Mary E. Graham, Ph.D., professor in the Department of Sport Management, has been named Falk College associate dean of faculty affairs effective Jan. 2, 2024. This newly created leadership position reports to Falk College Dean Jeremy Jordan and is dedicated…
Student Assembly of Interfaith Leaders: Building Empathy and Shared Purpose at Syracuse University
Twice per month, a group of students gather in Hendricks Chapel for dinner and meaningful interfaith conversation. From Muslim to Christian, Hindu to Jewish, and many others in between, these students who make up the Student Assembly of Interfaith Leaders (SAIL) gather to learn and listen. Their mission is to deepen their understanding of each other’s faiths, as this knowledge is the foundation for building bridges of unity, empathy and shared purpose. The group chooses various discussion topics throughout the semester, including themes like lunar and solar calendars, holidays, symbolism, food, sacred texts, religious tools and altars, myths, core values and more.
To develop a foundation for the current academic year, SAIL chose the recent introductory topic of fostering mutual familiarity. “We aim to be in the process of promoting understanding, respecting and building knowledge between individuals and groups of different religious backgrounds,” says Mian Muhammad Abdul Hamid ’25, convener of the group and a student in the School of Information Studies. “We embark on this journey of discovery and mutual respect. Please come prepared to share, listen, and learn from one another’s faith experiences. Together, we will continue to build bridges that connect us in the spirit of harmony.”
Hamid, a leader in the Muslim Student Association (MSA), credits his fellow SAIL member Ren Morton with the introductory topic of fostering mutual familiarity. Morton is pursuing a Ph.D. in social science at the Maxwell School of Citizenship and Public Affairs. She is a co-leader for Syracuse University’s Pagan Association. Hamid was concerned that the students would be afraid to share their beliefs and opinions, so he was grateful to see that multiple students spoke up repeatedly and were excited to learn and share their own traditions. “By introducing this topic, students will be able to be aware of different faiths, and we can later jump into deeper topics and gain a better understanding of one another’s faith,” says Hamid.
Morton is a Ph.D. graduate student and the only parent in the group. She feels that creating a safe space is important and she hopes that the group will continue to connect SAIL members, especially when there are global concerns. “I believe strongly in the axiom that there is more that unites us than divides us. Familiarity and friendship, practicing respect for other people’s beliefs, and understanding the nature of religious conflict and religious trauma can go a long way in de-escalating tensions. Tensions can be from the past, in the present, or may arise in the future,” said Morton. “It is my hope that all those who participate in SAIL will leave with more compassion and appreciation for other religions, going on to embody that appreciation in their spaces and practices.”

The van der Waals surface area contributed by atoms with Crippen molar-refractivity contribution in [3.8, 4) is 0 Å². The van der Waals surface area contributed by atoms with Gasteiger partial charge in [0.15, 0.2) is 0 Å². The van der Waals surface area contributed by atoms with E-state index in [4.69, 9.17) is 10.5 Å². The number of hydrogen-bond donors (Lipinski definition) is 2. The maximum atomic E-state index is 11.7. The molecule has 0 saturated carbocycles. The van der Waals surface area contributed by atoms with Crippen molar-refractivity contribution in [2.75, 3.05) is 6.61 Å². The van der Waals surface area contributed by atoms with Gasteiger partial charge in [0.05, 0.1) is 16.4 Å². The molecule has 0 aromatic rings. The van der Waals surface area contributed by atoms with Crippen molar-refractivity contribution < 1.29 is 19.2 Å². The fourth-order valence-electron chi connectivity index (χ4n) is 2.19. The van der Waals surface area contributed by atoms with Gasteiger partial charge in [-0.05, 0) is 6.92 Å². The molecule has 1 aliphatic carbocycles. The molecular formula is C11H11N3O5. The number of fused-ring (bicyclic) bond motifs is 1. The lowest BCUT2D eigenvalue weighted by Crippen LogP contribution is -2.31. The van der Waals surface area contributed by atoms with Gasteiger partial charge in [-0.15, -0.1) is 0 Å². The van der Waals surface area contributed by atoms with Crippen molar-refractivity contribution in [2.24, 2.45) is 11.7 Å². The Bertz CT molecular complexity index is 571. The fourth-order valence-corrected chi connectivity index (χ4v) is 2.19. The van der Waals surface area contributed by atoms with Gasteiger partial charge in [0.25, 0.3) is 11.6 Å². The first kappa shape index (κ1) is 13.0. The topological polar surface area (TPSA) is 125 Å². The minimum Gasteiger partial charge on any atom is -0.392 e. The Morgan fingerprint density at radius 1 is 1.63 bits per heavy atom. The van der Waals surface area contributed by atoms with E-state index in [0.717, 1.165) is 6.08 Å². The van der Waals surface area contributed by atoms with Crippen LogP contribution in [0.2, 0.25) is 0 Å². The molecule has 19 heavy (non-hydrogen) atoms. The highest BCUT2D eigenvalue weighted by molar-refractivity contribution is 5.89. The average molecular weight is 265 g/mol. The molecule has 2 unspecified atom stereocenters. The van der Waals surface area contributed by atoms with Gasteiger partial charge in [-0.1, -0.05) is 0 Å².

Those gathered at SAIL recognize how their own judgements can sometimes stunt the ability to connect with those outside of their own worldview. To this, Hamid quoted a companion of the Prophet Muhammad, Umar Ibn Al-Khattab: “We judge by what is apparent and we leave their inner secrets to Allah (God).”
With Al-Khattab’s statement and his participation in SAIL, Hamid is extra cautious because people follow different faiths for many reasons. He goes on to say, “After participating in SAIL, I am more open-minded to hearing interfaith peers and their outlook on life. I believe SAIL influenced me to not be judgmental and to be more open.”
Kayla Cuttito ’25 is one of the newest members of SAIL. Cuttito is a double major in Political Science and Environment Sustainability & Policy with minors in Geography and Policy Studies at the Maxwell School of Citizenship and Public Affairs. She is excited to be part of the group and notes, “It’s very inspiring to be part of this community of individuals who are empowered by their experiences to share their faith with others.”
Through the years of SAIL’s existence, Hendricks Chapel’s associate dean Rebecca Reed Kantrowitz has enjoyed seeing the spiritual progress and thoughtfulness of so many students. As the advisor to SAIL, Kantrowitz oversees each meeting and brings wisdom as an advisory board member for Interfaith Works of CNY. “It brings me immense joy to commune with these incredible student leaders,” she said. “We grow and grow during the meetings. I learn something new each time we meet.”
SAIL is comprised of representatives from the 25 religious and spiritual life groups of Hendricks Chapel and seek for participants to develop as interfaith leaders and to function as a student advisory committee for the dean of Hendricks Chapel, Rev. Brian Konkol. Those who are interested in participating are encouraged to connect with convener Mian Muhammad Abdul Hamid or advisor Rebecca Reed Kantrowitz to gain more information.